Extreme Couponing: Savvy or Nuts?Posted on by Jennifer Bardall (MrsJenB)
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In today's economy (one of the most overused phrases ever), it's becoming more and more important to find ways to save a buck here or there. With the prices of everything from sugar to flour to gas climbing every day (thus making sugar and flour even MORE expensive to transport), most Americans are putting on their creative caps and finding ways to cut back. Taking public transportation instead of driving to work. Brown bagging it instead of going down to the sandwich shop every day. Looking at free porn as opposed to paying for it. We're all making little sacrifices.
And we all know that there are people who've had to take things to extremes as a result of losing a job. Many parents have had to resort to visiting food banks in order to put some food on the table for their kids. Many have had to downsize in a large way.
Out of the ashes of such situations has risen...the extreme couponer.
On the surface, extreme couponing is a fantastically amazing idea. Like, rainbows and unicorns wonderful. You buy several hundred dollars worth of stuff but only pay a nickel. That's the sort of situation the word "amazing" was invented for.
However...according to TLC's Extreme Couponing, it's not that simple. There is a bit of a dark side to all this extreme behavior. These coupon queens (and kings) don't just write up their grocery list for the week or even the month and then have at it. They'll flat-out clear the shelves of products just to use all of their coupons and thumb their nose at the store, not to mention the customer who might have actually only needed a bottle of mustard. They'll call in friends to help them break various sprees into multiple transactions in order to not violate the "limit one per purchase" clause. And it was recently reported by Entertainment Weekly that TLC is looking into allegations of fraud, as the aforementioned "clear the shelf of mustard" lady (her name is J'aime? Seriously?) has been accused of using coupons for products which weren't even in her cart. Granted the accusers were, like, coupon bloggers and not law enforcement officials...but still. That's how crazy some of these people can be.
Newspapers filled with coupons. Seriously, someone collected these. (photo credit)
What many people don't realize is that these extreme couponers build stockpiles from their purchases - and refer to them as such.
As God is my witness, I'll never run out of aluminum foil again! (photo credit)
They also recommend doing things like fishing through recycling bins for discarded coupon inserts (imagine living in an apartment complex - jackpot, right?), asking coworkers and neighbors for their inserts, grabbing left behind register-generated coupons out of carts at the store, buying up all of a certain item and then getting a rain check in order to buy that item again at sale price when they have more coupons...all sorts of tactics. Borderline crazy obsessive cat lady tactics.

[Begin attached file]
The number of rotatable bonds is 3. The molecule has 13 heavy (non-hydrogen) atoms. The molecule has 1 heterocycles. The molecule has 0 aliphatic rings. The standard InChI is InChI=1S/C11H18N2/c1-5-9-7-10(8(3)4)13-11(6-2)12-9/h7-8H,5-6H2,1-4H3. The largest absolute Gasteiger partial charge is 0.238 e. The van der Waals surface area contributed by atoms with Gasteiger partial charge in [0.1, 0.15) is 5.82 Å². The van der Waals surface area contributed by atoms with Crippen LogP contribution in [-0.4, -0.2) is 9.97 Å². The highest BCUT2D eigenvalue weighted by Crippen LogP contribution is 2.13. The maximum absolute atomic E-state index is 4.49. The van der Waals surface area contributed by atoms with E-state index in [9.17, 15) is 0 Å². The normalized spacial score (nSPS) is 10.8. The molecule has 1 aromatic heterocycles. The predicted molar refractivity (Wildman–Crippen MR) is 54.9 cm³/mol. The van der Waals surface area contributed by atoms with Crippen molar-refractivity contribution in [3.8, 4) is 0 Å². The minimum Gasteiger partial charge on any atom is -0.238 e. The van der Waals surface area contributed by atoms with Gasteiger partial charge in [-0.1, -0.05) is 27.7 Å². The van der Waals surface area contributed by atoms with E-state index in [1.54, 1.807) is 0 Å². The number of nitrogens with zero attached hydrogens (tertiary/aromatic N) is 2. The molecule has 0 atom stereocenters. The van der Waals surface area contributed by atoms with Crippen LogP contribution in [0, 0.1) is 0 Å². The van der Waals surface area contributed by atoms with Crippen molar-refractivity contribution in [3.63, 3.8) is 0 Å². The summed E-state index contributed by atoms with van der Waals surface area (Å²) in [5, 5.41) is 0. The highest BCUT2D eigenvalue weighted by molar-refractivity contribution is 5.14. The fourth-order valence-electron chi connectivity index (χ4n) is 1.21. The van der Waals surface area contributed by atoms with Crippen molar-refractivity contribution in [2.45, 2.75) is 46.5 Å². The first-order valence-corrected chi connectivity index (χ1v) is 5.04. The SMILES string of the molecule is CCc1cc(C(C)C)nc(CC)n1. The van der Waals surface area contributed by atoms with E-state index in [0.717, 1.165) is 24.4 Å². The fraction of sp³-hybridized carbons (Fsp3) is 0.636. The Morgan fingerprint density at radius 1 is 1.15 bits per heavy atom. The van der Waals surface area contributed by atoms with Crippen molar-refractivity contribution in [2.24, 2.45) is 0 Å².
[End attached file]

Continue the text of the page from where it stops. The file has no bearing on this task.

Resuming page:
What do you mean they dig through other people's garbage? (photo credit)
And what are these people buying, exactly, with all these coupons? Oh, super important things like brands of deodorant they don't use, condiments, junk food, and more cleaning products than anyone would ever need. To the point where entire closets or even entire rooms are dedicated to their hoard. If the world as we know it does indeed come to an end, these are gonna be the best-smelling people in the cleanest houses for sure.
Whew. Now I know where to go during the prophesied Fruit Roll-Up shortage. (photo credit)
For the most part, the only problem "outsiders" seem to have with such extreme tactics is the fact that these couponers have a stockpile of food which could easily be donated, at least in part, to those less fortunate. After all, who really needs 100 boxes of macaroni and cheese? It's bound to go on sale again sometime. And even though a handful of couponers have been called upon to donate some of their goods, the general feeling is that these acts of charity are few and far between...and only when cameras are rolling.
But extreme couponing does take work, research, and tenacity. Should naysayers be able to tell someone what to do with what they've purchased? Should someone be allowed to tell me what to do with my tax refund? Is there a difference?
What do YOU think about extreme couponing?
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